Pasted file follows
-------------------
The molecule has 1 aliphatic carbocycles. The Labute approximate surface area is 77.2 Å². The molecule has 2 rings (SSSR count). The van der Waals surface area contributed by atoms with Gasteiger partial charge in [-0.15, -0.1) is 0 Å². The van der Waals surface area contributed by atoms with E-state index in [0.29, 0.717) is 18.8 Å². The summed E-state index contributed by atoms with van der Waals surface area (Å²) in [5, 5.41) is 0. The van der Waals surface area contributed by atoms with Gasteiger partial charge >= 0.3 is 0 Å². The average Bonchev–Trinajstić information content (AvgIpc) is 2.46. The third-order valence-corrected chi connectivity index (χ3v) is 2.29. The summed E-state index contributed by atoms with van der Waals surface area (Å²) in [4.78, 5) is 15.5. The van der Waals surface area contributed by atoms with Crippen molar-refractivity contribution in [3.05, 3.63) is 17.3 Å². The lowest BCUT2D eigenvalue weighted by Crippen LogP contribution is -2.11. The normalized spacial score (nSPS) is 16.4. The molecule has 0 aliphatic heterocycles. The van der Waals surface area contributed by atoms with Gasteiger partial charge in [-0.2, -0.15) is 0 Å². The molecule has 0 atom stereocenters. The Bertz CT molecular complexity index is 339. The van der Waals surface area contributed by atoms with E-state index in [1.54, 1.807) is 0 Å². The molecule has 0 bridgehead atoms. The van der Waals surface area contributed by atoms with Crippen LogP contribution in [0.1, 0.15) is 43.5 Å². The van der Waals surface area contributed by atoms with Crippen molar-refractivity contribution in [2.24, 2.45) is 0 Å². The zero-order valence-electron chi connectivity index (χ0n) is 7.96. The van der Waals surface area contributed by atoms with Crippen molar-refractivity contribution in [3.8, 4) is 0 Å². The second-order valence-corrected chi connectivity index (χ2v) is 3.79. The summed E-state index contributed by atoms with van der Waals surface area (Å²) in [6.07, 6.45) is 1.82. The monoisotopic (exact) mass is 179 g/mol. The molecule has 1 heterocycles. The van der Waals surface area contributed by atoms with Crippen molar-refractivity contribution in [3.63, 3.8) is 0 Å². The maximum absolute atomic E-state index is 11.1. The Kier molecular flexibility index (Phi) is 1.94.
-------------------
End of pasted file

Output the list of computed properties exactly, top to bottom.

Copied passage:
The molecule has 1 aliphatic carbocycles. The Labute approximate surface area is 77.2 Å². The molecule has 2 rings (SSSR count). The van der Waals surface area contributed by atoms with Gasteiger partial charge in [-0.15, -0.1) is 0 Å². The van der Waals surface area contributed by atoms with E-state index in [0.29, 0.717) is 18.8 Å². The summed E-state index contributed by atoms with van der Waals surface area (Å²) in [5, 5.41) is 0. The van der Waals surface area contributed by atoms with Gasteiger partial charge >= 0.3 is 0 Å². The average Bonchev–Trinajstić information content (AvgIpc) is 2.46. The third-order valence-corrected chi connectivity index (χ3v) is 2.29. The summed E-state index contributed by atoms with van der Waals surface area (Å²) in [4.78, 5) is 15.5. The van der Waals surface area contributed by atoms with Crippen molar-refractivity contribution in [3.05, 3.63) is 17.3 Å². The lowest BCUT2D eigenvalue weighted by Crippen LogP contribution is -2.11. The normalized spacial score (nSPS) is 16.4. The molecule has 0 aliphatic heterocycles. The van der Waals surface area contributed by atoms with Gasteiger partial charge in [-0.2, -0.15) is 0 Å². The molecule has 0 atom stereocenters. The Bertz CT molecular complexity index is 339. The van der Waals surface area contributed by atoms with E-state index in [1.54, 1.807) is 0 Å². The molecule has 0 bridgehead atoms. The van der Waals surface area contributed by atoms with Crippen LogP contribution in [0.1, 0.15) is 43.5 Å². The van der Waals surface area contributed by atoms with Crippen molar-refractivity contribution in [2.24, 2.45) is 0 Å². The zero-order valence-electron chi connectivity index (χ0n) is 7.96. The van der Waals surface area contributed by atoms with Crippen molar-refractivity contribution in [3.8, 4) is 0 Å². The second-order valence-corrected chi connectivity index (χ2v) is 3.79. The summed E-state index contributed by atoms with van der Waals surface area (Å²) in [6.07, 6.45) is 1.82. The monoisotopic (exact) mass is 179 g/mol. The molecule has 1 heterocycles. The van der Waals surface area contributed by atoms with Crippen molar-refractivity contribution in [3.63, 3.8) is 0 Å². The maximum absolute atomic E-state index is 11.1. The Kier molecular flexibility index (Phi) is 1.94.